Ceremony honors those who made ultimate sacrifice

Lives lost: Jim Dunlap reads the names of Chilton County natives killed during World War II as part of Monday’s Memorial Day ceremony.

Lives lost: Jim Dunlap reads the names of Chilton County natives killed during World War II as part of Monday’s Memorial Day ceremony.

Those who gave their lives for their country were remembered Monday at Chilton County’s Memorial Day program.

Speaker Lally Bates, a veteran himself, said he thinks veterans should always receive such treatment.

Recalling the words of Abraham Lincoln (“To care for him who has borne the battle…”), Bates said services intended to help veterans often fall short of their purpose.

“Funding of the VA health care system is less than it ought to be,” Bates said. “Several VA medical programs fall short of the resources they truly need.

“We know first-hand of this in Chilton County since we have lost our paid VA resource officer…We, the veterans of American, have a role to play as well. We are our brothers’ keepers. We are our sisters’ keepers. I’m so thankful for the veterans that have stepped up to the plate and are volunteering their time to work in the Chilton County VA office here at the courthouse.”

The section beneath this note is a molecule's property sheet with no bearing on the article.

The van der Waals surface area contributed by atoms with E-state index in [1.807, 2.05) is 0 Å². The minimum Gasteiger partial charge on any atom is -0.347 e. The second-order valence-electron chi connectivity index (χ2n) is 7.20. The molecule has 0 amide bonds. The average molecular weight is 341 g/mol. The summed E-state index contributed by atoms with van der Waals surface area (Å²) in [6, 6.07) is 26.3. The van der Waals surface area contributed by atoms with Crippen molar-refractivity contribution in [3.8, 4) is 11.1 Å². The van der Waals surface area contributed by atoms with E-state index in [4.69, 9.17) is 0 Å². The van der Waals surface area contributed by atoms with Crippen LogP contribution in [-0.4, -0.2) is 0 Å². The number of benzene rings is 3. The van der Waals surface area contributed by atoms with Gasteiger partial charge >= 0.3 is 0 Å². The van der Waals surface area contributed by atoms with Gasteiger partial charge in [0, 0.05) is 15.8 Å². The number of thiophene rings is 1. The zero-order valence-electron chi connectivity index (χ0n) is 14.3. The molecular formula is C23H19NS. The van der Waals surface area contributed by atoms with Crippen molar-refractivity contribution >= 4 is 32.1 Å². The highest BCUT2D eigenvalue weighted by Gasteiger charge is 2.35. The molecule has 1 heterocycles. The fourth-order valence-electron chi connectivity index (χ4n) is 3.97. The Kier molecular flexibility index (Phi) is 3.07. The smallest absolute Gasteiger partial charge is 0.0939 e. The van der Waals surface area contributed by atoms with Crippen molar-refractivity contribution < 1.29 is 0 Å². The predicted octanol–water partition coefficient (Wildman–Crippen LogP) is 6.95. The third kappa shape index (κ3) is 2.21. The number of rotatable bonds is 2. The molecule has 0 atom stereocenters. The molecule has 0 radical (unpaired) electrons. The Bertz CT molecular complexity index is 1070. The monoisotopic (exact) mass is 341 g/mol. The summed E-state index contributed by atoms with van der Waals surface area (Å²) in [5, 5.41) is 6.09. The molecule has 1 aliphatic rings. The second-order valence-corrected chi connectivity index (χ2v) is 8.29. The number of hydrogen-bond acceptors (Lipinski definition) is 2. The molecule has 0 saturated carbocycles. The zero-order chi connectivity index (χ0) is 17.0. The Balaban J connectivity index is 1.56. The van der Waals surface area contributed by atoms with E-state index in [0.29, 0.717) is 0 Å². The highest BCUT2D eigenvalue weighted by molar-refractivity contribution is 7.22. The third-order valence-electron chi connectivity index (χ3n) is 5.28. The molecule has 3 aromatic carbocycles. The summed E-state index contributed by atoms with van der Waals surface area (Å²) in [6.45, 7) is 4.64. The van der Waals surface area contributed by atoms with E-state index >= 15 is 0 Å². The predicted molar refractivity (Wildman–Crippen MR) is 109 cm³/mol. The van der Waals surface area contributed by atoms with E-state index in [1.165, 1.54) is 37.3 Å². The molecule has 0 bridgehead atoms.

Bates told stories of historical acts of bravery, such as the battle of Fort McHenry during the War of 1812, which inspired the writing of “The Star-Spangled Banner,” and the USS Cole, which suffered a terrorist attack.

Bates also mentioned three local veterans who passed recently: O.J. McGriff, Bill Popwell and Billy Maddox.

“In the future, we must continue to maintain public awareness of what our country owes to those who carried the burden of the United States defense,” Bates said.

Before Bates’ speech, Morris Price welcomed those in attendance before the Rev. Tony Hughes of Walnut Creek United Methodist Church gave the invocation.

Eugene Cost led the crowd in the Pledge of Allegiance before Margaret K. Collins sang “America the Beautiful” and Kaitlyn Garrison sang “The Star-Spangled Banner.”

After the speech, the names of those who died in American wars were read by A.C. Luhrs, Jim Dunlap, Bates and John Burnette.

Don Smith played “Taps” while Charles Owens and Cost lowered the American flag at the monument.

The ceremony, which was the 27th to be held in Chilton County, was concluded with Darlene Carter placing a wreath at the monument.

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